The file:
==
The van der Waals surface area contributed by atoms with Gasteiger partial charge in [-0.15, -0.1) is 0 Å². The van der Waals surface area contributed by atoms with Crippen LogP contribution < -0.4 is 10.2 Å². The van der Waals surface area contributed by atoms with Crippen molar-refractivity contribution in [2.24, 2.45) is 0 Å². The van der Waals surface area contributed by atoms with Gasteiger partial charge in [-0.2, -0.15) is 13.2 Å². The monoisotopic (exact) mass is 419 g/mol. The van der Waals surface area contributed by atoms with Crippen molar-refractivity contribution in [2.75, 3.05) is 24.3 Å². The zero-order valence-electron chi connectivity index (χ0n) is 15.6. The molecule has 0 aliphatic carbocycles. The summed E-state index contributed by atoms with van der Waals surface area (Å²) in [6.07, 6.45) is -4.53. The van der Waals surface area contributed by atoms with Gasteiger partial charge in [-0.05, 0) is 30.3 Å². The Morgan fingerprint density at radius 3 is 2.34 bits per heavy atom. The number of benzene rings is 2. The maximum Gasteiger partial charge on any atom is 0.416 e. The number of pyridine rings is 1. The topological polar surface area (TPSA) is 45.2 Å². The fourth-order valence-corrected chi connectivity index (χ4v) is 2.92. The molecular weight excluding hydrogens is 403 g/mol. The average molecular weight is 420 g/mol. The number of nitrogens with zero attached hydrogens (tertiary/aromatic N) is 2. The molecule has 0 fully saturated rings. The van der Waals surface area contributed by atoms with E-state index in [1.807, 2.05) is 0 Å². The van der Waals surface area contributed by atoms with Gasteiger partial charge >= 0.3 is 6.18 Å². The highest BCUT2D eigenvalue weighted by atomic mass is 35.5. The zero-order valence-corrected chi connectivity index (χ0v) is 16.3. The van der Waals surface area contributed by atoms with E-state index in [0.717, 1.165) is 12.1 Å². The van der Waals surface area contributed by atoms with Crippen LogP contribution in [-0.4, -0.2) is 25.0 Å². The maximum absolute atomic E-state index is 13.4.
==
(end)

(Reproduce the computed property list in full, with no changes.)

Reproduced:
The van der Waals surface area contributed by atoms with Gasteiger partial charge in [-0.15, -0.1) is 0 Å². The van der Waals surface area contributed by atoms with Crippen LogP contribution < -0.4 is 10.2 Å². The van der Waals surface area contributed by atoms with Crippen molar-refractivity contribution in [2.24, 2.45) is 0 Å². The van der Waals surface area contributed by atoms with Gasteiger partial charge in [-0.2, -0.15) is 13.2 Å². The monoisotopic (exact) mass is 419 g/mol. The van der Waals surface area contributed by atoms with Crippen molar-refractivity contribution in [2.75, 3.05) is 24.3 Å². The zero-order valence-electron chi connectivity index (χ0n) is 15.6. The molecule has 0 aliphatic carbocycles. The summed E-state index contributed by atoms with van der Waals surface area (Å²) in [6.07, 6.45) is -4.53. The van der Waals surface area contributed by atoms with Gasteiger partial charge in [-0.05, 0) is 30.3 Å². The Morgan fingerprint density at radius 3 is 2.34 bits per heavy atom. The number of benzene rings is 2. The maximum Gasteiger partial charge on any atom is 0.416 e. The number of pyridine rings is 1. The topological polar surface area (TPSA) is 45.2 Å². The fourth-order valence-corrected chi connectivity index (χ4v) is 2.92. The molecular weight excluding hydrogens is 403 g/mol. The average molecular weight is 420 g/mol. The number of nitrogens with zero attached hydrogens (tertiary/aromatic N) is 2. The molecule has 0 fully saturated rings. The van der Waals surface area contributed by atoms with E-state index in [1.807, 2.05) is 0 Å². The van der Waals surface area contributed by atoms with Gasteiger partial charge >= 0.3 is 6.18 Å². The highest BCUT2D eigenvalue weighted by atomic mass is 35.5. The zero-order valence-corrected chi connectivity index (χ0v) is 16.3. The van der Waals surface area contributed by atoms with E-state index in [0.717, 1.165) is 12.1 Å². The van der Waals surface area contributed by atoms with Crippen LogP contribution in [-0.4, -0.2) is 25.0 Å². The maximum absolute atomic E-state index is 13.4.